Improving access to primary care: a mixed-methods approach studying a new review appointment system in a Scottish GP practice

Jay Slater (Lead / Corresponding author), Salahuddin Malik, Peter Davey, Suzanne Grant

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A Scottish general practitioner (GP) practice proposed an improvement intervention, shorter pre-bookable 'review' appointments, to increase appointment capacity and meet their patients' demand for appointments. Staff are now able to pre-book these review appointments for patients, guaranteeing that the patient will see the same GP or advanced nurse practitioner (ANP) for both initial and review appointments. By shortening the review appointments, more patients were seen each day, hence the appointment capacity increased. The aim of this project was to examine the impact of the improvement intervention, pre-bookable review appointments, using a mixed-methods approach. Ethnographic methods (non-participant observation, participant observation and eight semistructured interviews with administrative staff) provided qualitative data, to understand the appointment system and to identify areas for further improvement. Quantitative data were then collected to assess: the number of patients receiving 'on the day' appointments, with the aim for this to be 95% (outcome measure); by how much the number of appointments available had increased (process measure) and the administrative staff workload (balancing measure). During a 7-week period, 3 months post-intervention, a median of 93% of patients received an 'on the day' appointment when they phoned for one between 08:00 and 09:00. The number of appointments available increased by 43%. Administrative staff workload (number of calls received per day) remained the same. Patients prefer being able to book in to see the same GP (continuity of care) and the ability to book in advance. Administrative staff workload decreased in terms of dealing with less frustrated patients. Main suggestions for improvement include introducing later appointments for workers and text reminders for pre-booked (review and online) appointments. The introduction of pre-bookable review appointments improved patient accessibility in the practice. Next steps for improving the appointment system include gaining clinician (GP/ANP) opinions on review appointments and trialling later appointments.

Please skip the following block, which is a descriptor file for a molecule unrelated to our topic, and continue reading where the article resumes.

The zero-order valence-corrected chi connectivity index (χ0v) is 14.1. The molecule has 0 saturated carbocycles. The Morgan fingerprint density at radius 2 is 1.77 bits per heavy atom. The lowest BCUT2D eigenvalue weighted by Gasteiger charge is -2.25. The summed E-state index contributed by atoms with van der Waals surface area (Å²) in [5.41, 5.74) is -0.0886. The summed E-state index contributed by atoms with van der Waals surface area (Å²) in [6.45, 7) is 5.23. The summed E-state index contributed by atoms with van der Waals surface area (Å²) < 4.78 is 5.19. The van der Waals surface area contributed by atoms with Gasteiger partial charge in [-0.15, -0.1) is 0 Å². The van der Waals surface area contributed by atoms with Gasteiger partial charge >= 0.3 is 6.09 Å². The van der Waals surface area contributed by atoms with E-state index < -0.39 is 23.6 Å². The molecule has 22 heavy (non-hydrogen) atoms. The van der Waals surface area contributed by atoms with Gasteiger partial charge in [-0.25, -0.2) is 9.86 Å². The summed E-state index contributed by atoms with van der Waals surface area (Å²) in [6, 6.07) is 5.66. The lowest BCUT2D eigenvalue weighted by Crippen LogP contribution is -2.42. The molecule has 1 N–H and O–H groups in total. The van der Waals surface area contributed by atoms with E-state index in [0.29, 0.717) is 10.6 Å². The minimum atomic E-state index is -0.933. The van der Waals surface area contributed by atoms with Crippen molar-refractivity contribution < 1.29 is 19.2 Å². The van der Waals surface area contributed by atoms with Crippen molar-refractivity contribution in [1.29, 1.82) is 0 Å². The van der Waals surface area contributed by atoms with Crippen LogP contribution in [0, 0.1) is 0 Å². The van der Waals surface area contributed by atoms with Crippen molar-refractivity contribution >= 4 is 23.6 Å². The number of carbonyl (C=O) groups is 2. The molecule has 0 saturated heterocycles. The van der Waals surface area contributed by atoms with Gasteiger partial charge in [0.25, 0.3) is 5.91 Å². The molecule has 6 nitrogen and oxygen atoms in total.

Original languageEnglish
Article numbere001279
Number of pages6
JournalBMJ Open Quality
Issue number2
Early online date25 Jun 2021
Publication statusPublished - Jun 2021


  • education
  • general practice
  • healthcare quality improvement
  • quality improvement
  • 1506
  • Quality improvement report

ASJC Scopus subject areas

  • Public Health, Environmental and Occupational Health
  • Health Policy
  • Leadership and Management


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